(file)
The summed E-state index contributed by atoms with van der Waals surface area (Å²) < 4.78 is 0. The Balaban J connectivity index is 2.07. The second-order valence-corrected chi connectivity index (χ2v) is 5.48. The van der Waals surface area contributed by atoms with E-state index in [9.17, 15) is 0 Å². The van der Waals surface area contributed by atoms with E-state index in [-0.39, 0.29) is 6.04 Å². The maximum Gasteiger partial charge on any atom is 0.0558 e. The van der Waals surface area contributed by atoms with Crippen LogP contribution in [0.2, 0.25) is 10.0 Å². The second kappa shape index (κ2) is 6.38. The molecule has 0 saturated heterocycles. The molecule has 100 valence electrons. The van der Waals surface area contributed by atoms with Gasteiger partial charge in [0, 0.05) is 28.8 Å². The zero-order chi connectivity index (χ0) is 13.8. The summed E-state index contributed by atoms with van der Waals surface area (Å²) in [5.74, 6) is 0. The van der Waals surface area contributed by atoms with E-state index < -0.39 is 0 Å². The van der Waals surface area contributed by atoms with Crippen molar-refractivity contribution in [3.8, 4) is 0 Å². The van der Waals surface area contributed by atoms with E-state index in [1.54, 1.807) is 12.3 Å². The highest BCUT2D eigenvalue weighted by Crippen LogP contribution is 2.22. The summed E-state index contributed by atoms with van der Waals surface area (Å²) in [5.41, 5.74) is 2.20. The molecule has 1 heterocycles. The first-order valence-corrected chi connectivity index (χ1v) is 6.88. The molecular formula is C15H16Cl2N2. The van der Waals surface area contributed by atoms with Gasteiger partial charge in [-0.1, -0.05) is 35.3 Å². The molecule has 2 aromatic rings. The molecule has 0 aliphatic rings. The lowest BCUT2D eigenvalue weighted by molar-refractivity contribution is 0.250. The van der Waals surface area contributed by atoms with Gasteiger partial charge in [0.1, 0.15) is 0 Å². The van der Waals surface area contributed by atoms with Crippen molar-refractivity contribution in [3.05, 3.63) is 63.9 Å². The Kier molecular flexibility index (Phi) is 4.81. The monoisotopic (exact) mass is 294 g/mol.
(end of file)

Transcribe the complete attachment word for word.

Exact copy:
The summed E-state index contributed by atoms with van der Waals surface area (Å²) < 4.78 is 0. The Balaban J connectivity index is 2.07. The second-order valence-corrected chi connectivity index (χ2v) is 5.48. The van der Waals surface area contributed by atoms with E-state index in [9.17, 15) is 0 Å². The van der Waals surface area contributed by atoms with E-state index in [-0.39, 0.29) is 6.04 Å². The maximum Gasteiger partial charge on any atom is 0.0558 e. The van der Waals surface area contributed by atoms with Crippen LogP contribution in [0.2, 0.25) is 10.0 Å². The second kappa shape index (κ2) is 6.38. The molecule has 0 saturated heterocycles. The molecule has 100 valence electrons. The van der Waals surface area contributed by atoms with Gasteiger partial charge in [0, 0.05) is 28.8 Å². The zero-order chi connectivity index (χ0) is 13.8. The summed E-state index contributed by atoms with van der Waals surface area (Å²) in [5.74, 6) is 0. The van der Waals surface area contributed by atoms with E-state index < -0.39 is 0 Å². The van der Waals surface area contributed by atoms with Crippen molar-refractivity contribution in [3.8, 4) is 0 Å². The van der Waals surface area contributed by atoms with E-state index in [1.54, 1.807) is 12.3 Å². The highest BCUT2D eigenvalue weighted by Crippen LogP contribution is 2.22. The summed E-state index contributed by atoms with van der Waals surface area (Å²) in [5.41, 5.74) is 2.20. The molecule has 1 heterocycles. The first-order valence-corrected chi connectivity index (χ1v) is 6.88. The molecular formula is C15H16Cl2N2. The van der Waals surface area contributed by atoms with Gasteiger partial charge in [-0.1, -0.05) is 35.3 Å². The molecule has 2 aromatic rings. The molecule has 0 aliphatic rings. The lowest BCUT2D eigenvalue weighted by molar-refractivity contribution is 0.250. The van der Waals surface area contributed by atoms with Gasteiger partial charge in [0.1, 0.15) is 0 Å². The van der Waals surface area contributed by atoms with Crippen molar-refractivity contribution in [3.05, 3.63) is 63.9 Å². The Kier molecular flexibility index (Phi) is 4.81. The monoisotopic (exact) mass is 294 g/mol.